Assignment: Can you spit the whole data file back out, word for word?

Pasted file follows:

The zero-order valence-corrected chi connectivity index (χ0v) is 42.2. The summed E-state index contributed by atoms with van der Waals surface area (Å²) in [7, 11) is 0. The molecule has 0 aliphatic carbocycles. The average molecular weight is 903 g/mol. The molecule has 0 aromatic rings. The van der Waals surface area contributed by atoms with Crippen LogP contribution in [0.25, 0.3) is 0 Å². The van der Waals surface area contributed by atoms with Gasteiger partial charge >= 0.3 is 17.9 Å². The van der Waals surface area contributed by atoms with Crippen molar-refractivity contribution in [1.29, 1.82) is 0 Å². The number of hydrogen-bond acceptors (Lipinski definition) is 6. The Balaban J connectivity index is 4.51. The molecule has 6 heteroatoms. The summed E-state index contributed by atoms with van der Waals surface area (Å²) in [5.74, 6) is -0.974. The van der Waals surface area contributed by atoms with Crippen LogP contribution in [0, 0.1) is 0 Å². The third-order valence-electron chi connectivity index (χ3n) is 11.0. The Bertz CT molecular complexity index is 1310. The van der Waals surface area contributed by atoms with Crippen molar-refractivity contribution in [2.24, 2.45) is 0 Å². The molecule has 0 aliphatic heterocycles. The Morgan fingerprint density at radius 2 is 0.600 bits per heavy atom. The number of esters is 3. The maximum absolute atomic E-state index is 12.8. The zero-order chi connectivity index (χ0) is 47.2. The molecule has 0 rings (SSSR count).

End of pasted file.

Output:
The zero-order valence-corrected chi connectivity index (χ0v) is 42.2. The summed E-state index contributed by atoms with van der Waals surface area (Å²) in [7, 11) is 0. The molecule has 0 aliphatic carbocycles. The average molecular weight is 903 g/mol. The molecule has 0 aromatic rings. The van der Waals surface area contributed by atoms with Crippen LogP contribution in [0.25, 0.3) is 0 Å². The van der Waals surface area contributed by atoms with Gasteiger partial charge >= 0.3 is 17.9 Å². The van der Waals surface area contributed by atoms with Crippen molar-refractivity contribution in [1.29, 1.82) is 0 Å². The number of hydrogen-bond acceptors (Lipinski definition) is 6. The Balaban J connectivity index is 4.51. The molecule has 6 heteroatoms. The summed E-state index contributed by atoms with van der Waals surface area (Å²) in [5.74, 6) is -0.974. The van der Waals surface area contributed by atoms with Crippen LogP contribution in [0, 0.1) is 0 Å². The third-order valence-electron chi connectivity index (χ3n) is 11.0. The Bertz CT molecular complexity index is 1310. The van der Waals surface area contributed by atoms with Crippen molar-refractivity contribution in [2.24, 2.45) is 0 Å². The molecule has 0 aliphatic heterocycles. The Morgan fingerprint density at radius 2 is 0.600 bits per heavy atom. The number of esters is 3. The maximum absolute atomic E-state index is 12.8. The zero-order chi connectivity index (χ0) is 47.2. The molecule has 0 rings (SSSR count).